Sharing a really interesting article from the American Marketing Association and Medium discussing how to outsmart trolls when conducting a social media chat.
So many people fall into the trap of “feeding the trolls” and then wonder why their feeds get blown up with counterproductive content.
You have to recognize that social media platforms use algorithms that are heavily based on engagement and there isn’t an easy way to define what good engagement and bad engagement are. What ends up happening is that ANY form of engagement results in a bump up the feed.
From the article:
“During the Twitter chat, the sponsoring organization only responded once to an anti-vaccination tweet, but the anti-vaccination advocates engaged with this same tweet more than 70 times. Despite this attempt to overwhelm the conversation with anti-vaccination content, the anti-vaccine tweets ultimately comprised only 3% of tweets and just 1% of overall impressions. The sponsor organization’s decision not to engage with the anti-vaccine content, on the other hand, resulted in 15% of tweets and 12% of overall impressions being on-message and ultimately achieving the aim of the chat: to communicate the benefits of family vaccination.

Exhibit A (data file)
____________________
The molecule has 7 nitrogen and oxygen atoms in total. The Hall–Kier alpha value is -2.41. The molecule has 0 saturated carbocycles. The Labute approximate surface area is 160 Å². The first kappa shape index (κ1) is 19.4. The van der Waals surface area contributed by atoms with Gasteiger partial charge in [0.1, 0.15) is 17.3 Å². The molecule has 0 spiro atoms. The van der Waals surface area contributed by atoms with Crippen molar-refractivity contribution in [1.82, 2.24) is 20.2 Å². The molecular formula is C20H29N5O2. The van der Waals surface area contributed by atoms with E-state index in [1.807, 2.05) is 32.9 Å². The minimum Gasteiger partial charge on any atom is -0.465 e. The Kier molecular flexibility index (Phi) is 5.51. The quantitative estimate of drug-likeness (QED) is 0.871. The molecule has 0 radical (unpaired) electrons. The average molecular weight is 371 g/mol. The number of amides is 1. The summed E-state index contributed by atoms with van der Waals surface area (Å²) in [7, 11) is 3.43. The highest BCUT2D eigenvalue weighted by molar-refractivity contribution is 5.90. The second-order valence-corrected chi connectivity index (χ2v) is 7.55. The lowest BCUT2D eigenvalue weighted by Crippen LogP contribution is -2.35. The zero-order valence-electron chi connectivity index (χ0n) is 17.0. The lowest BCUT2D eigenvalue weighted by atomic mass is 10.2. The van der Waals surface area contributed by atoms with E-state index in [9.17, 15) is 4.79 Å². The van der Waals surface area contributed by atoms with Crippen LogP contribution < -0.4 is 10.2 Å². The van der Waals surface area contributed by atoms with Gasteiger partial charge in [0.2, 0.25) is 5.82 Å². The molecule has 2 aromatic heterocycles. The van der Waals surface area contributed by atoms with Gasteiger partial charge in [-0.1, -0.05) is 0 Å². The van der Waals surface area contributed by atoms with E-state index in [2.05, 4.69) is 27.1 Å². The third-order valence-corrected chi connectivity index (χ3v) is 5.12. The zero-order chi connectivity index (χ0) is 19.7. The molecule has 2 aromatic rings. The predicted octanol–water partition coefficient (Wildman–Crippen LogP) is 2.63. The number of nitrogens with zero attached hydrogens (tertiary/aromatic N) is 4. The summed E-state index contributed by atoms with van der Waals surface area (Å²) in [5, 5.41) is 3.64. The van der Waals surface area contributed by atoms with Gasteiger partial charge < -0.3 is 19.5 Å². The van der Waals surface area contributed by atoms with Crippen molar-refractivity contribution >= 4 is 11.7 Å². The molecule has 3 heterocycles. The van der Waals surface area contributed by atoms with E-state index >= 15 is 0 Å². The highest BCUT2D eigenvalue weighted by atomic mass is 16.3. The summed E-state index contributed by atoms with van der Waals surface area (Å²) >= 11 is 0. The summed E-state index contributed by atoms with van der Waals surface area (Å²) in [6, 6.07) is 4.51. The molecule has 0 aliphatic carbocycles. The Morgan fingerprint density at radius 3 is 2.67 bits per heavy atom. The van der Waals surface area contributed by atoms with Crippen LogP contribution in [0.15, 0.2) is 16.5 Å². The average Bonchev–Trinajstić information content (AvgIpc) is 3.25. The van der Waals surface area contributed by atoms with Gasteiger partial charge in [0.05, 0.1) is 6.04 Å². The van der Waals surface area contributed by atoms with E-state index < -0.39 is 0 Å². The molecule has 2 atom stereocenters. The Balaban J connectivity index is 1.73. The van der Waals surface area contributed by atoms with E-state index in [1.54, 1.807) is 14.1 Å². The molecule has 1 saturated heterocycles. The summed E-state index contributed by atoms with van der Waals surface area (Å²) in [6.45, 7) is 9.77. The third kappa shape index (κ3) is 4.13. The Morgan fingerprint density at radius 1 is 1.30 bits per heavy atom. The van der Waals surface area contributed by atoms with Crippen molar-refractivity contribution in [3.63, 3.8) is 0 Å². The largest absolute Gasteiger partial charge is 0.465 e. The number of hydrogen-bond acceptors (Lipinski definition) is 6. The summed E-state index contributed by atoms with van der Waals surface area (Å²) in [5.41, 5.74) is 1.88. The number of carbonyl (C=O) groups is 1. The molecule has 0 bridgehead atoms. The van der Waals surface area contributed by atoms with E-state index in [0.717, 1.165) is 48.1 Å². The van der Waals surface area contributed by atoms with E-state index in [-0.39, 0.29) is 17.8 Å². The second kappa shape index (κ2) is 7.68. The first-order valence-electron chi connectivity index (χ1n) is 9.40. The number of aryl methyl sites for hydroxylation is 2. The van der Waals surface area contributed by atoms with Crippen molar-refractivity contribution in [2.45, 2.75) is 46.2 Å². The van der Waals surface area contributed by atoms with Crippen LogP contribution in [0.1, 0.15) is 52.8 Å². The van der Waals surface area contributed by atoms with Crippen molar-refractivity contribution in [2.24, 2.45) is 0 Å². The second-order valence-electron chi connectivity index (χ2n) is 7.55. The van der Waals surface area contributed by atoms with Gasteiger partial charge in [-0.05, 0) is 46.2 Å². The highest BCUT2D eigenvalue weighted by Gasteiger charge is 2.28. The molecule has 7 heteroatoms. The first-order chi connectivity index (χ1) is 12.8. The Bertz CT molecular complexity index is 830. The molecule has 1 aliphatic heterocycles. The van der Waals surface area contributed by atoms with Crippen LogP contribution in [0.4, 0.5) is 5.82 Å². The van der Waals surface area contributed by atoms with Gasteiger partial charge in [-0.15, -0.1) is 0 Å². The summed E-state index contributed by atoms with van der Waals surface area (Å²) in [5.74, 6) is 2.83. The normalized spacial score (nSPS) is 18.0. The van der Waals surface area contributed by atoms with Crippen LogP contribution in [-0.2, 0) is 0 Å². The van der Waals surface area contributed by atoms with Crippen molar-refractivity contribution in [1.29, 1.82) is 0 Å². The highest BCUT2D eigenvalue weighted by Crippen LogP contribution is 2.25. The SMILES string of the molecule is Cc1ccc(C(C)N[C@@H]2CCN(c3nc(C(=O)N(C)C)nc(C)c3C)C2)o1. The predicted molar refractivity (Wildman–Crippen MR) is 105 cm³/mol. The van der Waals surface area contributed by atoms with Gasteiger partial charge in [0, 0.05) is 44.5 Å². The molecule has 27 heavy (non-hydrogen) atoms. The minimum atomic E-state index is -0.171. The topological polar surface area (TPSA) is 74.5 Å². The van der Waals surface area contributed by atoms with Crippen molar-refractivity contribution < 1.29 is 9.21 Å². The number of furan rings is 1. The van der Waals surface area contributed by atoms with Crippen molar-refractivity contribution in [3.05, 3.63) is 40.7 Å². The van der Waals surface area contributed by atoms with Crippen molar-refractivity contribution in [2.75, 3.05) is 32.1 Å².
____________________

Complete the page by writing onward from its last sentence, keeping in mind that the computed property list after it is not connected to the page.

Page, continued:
The message here to brands, initiatives or campaigns considering conducting an activation in social media on a topic that may be controversial is that you should not get involved in emotional arguments you can’t win. In short, do not “feed the trolls.” This only provides antagonists with a larger platform through which to amplify their message. By not engaging, you can minimize the visibility your vehicle gives to these counter messages. An alternative strategy to manage this content is to ask individual experts to engage or intervene on your behalf.”
I highly suggest checking out the full article and taking lots of mental notes.
How can your next social media engagement activity be different?